15 January 2011 (York)

12th meeting of the Implement Petrology Group

held at St Olave’s Church Hall, York.


1. Present
Vin Davis (Chairman), Torben Balin, Stephen Burrow (Minute Secretary from 2.15pm), Gabriel Cooney, Tom Clare, John Llywelyn Williams, Frances Lynch (Minute Secretary), Jamie Quartermaine, Fiona Roe, Alison Sheridan, Gillian Varndell, Kath Walker, Andrew Young.

2. Apologies
Stephen Briggs, Tim Darvill, David Dawson, Mark Edmonds, Mike Heyworth, David Jenkins, Steve Mandal, Ian Meighan, Pete Topping, Joan Taylor, Dave Weddle.
2.1 The Chairman congratulated Alison Sheridan on her election as President of the Prehistoric Society and Petrus Petrequin on his Europa Award. He also welcomed Andy Young and Kath Walker.

3. The Minutes of the last meeting (May 6th in Carmarthen)
Approved without alteration and signed. There were no matters arising from the minutes not already placed on the Agenda.

4. Chairman’s Report
The report had been circulated in advance of the meeting.
4.1 It was reported that Russell Coope’s thin section material, which had been sent back to the Lapworth Museum in Birmingham and catalogued, has now been returned to the Manx Museum. and a petrological microscope purchased. All this had been facilitated by the IPG (Jon Clatworthy, Alliosn Fox and Kate Barr) according to the policy on re-distribution of slide material. Alison Sheridan reported that the Hunterian Museum in Glasgow had requested the return of thin sections of axes belonging to their museum, which had been agreed by the National Museum since this was their own criterion of ‘ownership’.
4.2 AHRC Grant : A note was circulated from Mark Edmonds. A revised application had gone in and the result may be known in February. If it is successful the research will be managed for the IPG by ME and by Peter Webb of the Open University. There was some discussion of a related research interest concerning the geochemistry of Group VI, which was being considered by the SW Museums Committee. It was understood that the IPG application had been adjusted to be more complementary to the research under consideration by the SW Committee and some similar adjustment of their application was awaited. Fiona Roe said that there would be a meeting of the SW Committee soon, but she might not be able to attend it.
4.3 Atlas of petrography. There is a need to put information on the IPG website.
4.4 Frances Lynch mentioned that she had attended a conference of the Prehistoric Pottery Research Group at which Patrick Quinn of Sheffield University had demonstrated his own petrographic website, to which he invited others to contribute. This was a sophisticated database built with the help of Sheffield University computing department. She had urged Dr Quinn to contact the Chairman, but the contact has not yet been made. patrick.quinn@sheffield.ac.uk
4.5 Publications. The York Conference had been published as Internet Archaeology Special Issue No.26 which had been well received. Mark Edmonds reported that the text and illustrations for Stone Axe Studies 3 had been delivered to Oxbow before Christmas and it was hoped that publication would be in March/April 2011. The contents list was circulated. Alison Sheridan said that she had seen the page setting which had been done by Mark Edmonds and it was very fine. The publication would be supervised by Julie Gardner at Oxbow. The print-run was uncertain but it was agreed that it should be 400. Gabriel Cooney congratulated Vin Davis and Mark Edmonds on their work on this book.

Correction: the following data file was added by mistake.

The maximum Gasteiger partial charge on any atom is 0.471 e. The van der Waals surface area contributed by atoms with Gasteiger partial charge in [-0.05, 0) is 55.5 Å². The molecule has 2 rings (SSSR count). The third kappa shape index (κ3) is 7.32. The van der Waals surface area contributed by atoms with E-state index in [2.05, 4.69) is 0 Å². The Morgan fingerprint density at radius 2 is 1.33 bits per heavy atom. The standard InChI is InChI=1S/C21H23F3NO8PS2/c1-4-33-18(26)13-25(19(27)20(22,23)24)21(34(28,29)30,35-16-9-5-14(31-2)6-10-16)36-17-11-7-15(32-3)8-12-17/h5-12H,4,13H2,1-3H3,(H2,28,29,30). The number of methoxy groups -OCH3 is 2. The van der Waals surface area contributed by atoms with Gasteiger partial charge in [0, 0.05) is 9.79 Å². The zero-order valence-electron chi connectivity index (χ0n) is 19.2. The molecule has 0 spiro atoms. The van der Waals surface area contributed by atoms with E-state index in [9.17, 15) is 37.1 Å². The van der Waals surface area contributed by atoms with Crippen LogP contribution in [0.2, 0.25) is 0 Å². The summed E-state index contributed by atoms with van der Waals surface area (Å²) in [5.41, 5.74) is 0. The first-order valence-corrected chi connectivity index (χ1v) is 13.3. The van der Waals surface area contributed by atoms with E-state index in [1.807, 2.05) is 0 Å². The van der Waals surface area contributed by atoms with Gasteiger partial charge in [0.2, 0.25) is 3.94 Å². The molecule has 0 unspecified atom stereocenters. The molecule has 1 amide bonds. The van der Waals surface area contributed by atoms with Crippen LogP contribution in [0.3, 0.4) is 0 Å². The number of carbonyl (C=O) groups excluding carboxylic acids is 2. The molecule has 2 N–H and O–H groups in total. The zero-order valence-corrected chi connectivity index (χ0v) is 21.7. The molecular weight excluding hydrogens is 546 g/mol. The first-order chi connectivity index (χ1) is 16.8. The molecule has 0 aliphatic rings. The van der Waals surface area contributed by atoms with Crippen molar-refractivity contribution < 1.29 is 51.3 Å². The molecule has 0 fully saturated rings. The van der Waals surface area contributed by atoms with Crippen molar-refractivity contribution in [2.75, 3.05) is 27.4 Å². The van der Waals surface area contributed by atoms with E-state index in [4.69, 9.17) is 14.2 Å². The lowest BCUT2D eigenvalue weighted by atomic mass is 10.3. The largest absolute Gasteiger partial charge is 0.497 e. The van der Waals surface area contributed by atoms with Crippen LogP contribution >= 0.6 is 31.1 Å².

4.6 It was suggested that the book should be publicly launched at the Prehistoric Society’s Conference in Bournemouth on May 6-8th 2011. This would be an opportunity to give it publicity in Britain and France. It was agreed that a good flyer would be needed for this event and for circulating on websites. In discussing the finances (below) it was agreed that a wine reception should be hosted.

5. Research projects
Vin Davis proposed that the Group extend its current pattern of meetings (normally one business meeting and one field weekend meeting annually) to include extended visits for research projects involving Members, which required longer periods of time for fieldwork and lab work, for example the Ireland and Shetland proposals (Item 6 below). The proposal was agreed unanimously.

6. Future meetings
6.1 Gabriel Cooney and Vin Davis suggested an extended visit to Ireland in 2012 to look for a source in the Limerick area for ‘Irish Group VI’ axes. The petrographic examination by Vin Davis of axes excavated from an enclosure at Tullyhedy, which had produced a lot of axes, raised the question of whether all ‘Group VI axes’ had really originated in the English Lake District. Gabriel Cooney suggested a week-long tour beginning in Cork and ending at Dublin which might also take in some Mesolithic/Neolithic chert and rhyolite quarries near Lough Derrinvaragh. He had a PhD student working on the topic who would have more information by 2012.
6.2 Torben Ballin and Gabriel Cooney also proposed another longer meeting in Shetland as part of a similar longer-term project to verify stone origins. A phase of re-definition of origins was needed for more than one group, notably Groups VI and VIII; these visits and the AHRC grant research would all relate to this work.